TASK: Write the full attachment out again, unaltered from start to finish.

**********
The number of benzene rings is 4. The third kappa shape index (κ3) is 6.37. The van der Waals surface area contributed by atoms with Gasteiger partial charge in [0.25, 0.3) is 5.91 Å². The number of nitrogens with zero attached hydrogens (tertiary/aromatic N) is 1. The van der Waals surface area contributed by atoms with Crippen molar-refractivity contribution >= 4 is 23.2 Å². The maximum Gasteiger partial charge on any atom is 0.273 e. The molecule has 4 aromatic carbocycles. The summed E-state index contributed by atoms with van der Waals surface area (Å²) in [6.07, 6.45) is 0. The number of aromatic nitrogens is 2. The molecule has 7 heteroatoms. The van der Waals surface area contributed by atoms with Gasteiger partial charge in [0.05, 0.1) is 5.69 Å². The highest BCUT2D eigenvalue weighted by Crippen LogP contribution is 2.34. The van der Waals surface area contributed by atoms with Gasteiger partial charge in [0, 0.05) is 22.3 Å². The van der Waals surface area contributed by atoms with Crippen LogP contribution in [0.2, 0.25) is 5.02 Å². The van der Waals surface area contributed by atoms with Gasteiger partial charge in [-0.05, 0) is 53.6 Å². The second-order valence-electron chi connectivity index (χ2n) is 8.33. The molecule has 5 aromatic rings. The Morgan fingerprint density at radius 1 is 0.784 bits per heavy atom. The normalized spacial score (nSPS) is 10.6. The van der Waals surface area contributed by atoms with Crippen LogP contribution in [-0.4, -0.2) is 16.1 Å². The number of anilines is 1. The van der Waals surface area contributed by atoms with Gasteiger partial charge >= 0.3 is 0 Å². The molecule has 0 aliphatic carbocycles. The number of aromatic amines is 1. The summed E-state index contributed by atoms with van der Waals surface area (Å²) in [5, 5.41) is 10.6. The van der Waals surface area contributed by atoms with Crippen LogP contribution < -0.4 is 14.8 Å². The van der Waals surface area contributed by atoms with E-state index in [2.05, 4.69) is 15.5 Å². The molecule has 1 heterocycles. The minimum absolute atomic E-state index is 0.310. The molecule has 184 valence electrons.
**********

The number of benzene rings is 4. The third kappa shape index (κ3) is 6.37. The van der Waals surface area contributed by atoms with Gasteiger partial charge in [0.25, 0.3) is 5.91 Å². The number of nitrogens with zero attached hydrogens (tertiary/aromatic N) is 1. The van der Waals surface area contributed by atoms with Crippen molar-refractivity contribution >= 4 is 23.2 Å². The maximum Gasteiger partial charge on any atom is 0.273 e. The molecule has 4 aromatic carbocycles. The summed E-state index contributed by atoms with van der Waals surface area (Å²) in [6.07, 6.45) is 0. The number of aromatic nitrogens is 2. The molecule has 7 heteroatoms. The van der Waals surface area contributed by atoms with Gasteiger partial charge in [0.05, 0.1) is 5.69 Å². The highest BCUT2D eigenvalue weighted by Crippen LogP contribution is 2.34. The van der Waals surface area contributed by atoms with Gasteiger partial charge in [0, 0.05) is 22.3 Å². The van der Waals surface area contributed by atoms with Crippen LogP contribution in [0.2, 0.25) is 5.02 Å². The van der Waals surface area contributed by atoms with Gasteiger partial charge in [-0.05, 0) is 53.6 Å². The second-order valence-electron chi connectivity index (χ2n) is 8.33. The molecule has 5 aromatic rings. The Morgan fingerprint density at radius 1 is 0.784 bits per heavy atom. The normalized spacial score (nSPS) is 10.6. The van der Waals surface area contributed by atoms with Crippen LogP contribution in [-0.4, -0.2) is 16.1 Å². The number of anilines is 1. The van der Waals surface area contributed by atoms with Gasteiger partial charge >= 0.3 is 0 Å². The molecule has 0 aliphatic carbocycles. The number of aromatic amines is 1. The summed E-state index contributed by atoms with van der Waals surface area (Å²) in [5, 5.41) is 10.6. The van der Waals surface area contributed by atoms with Crippen LogP contribution < -0.4 is 14.8 Å². The van der Waals surface area contributed by atoms with E-state index in [2.05, 4.69) is 15.5 Å². The molecule has 1 heterocycles. The minimum absolute atomic E-state index is 0.310. The molecule has 184 valence electrons.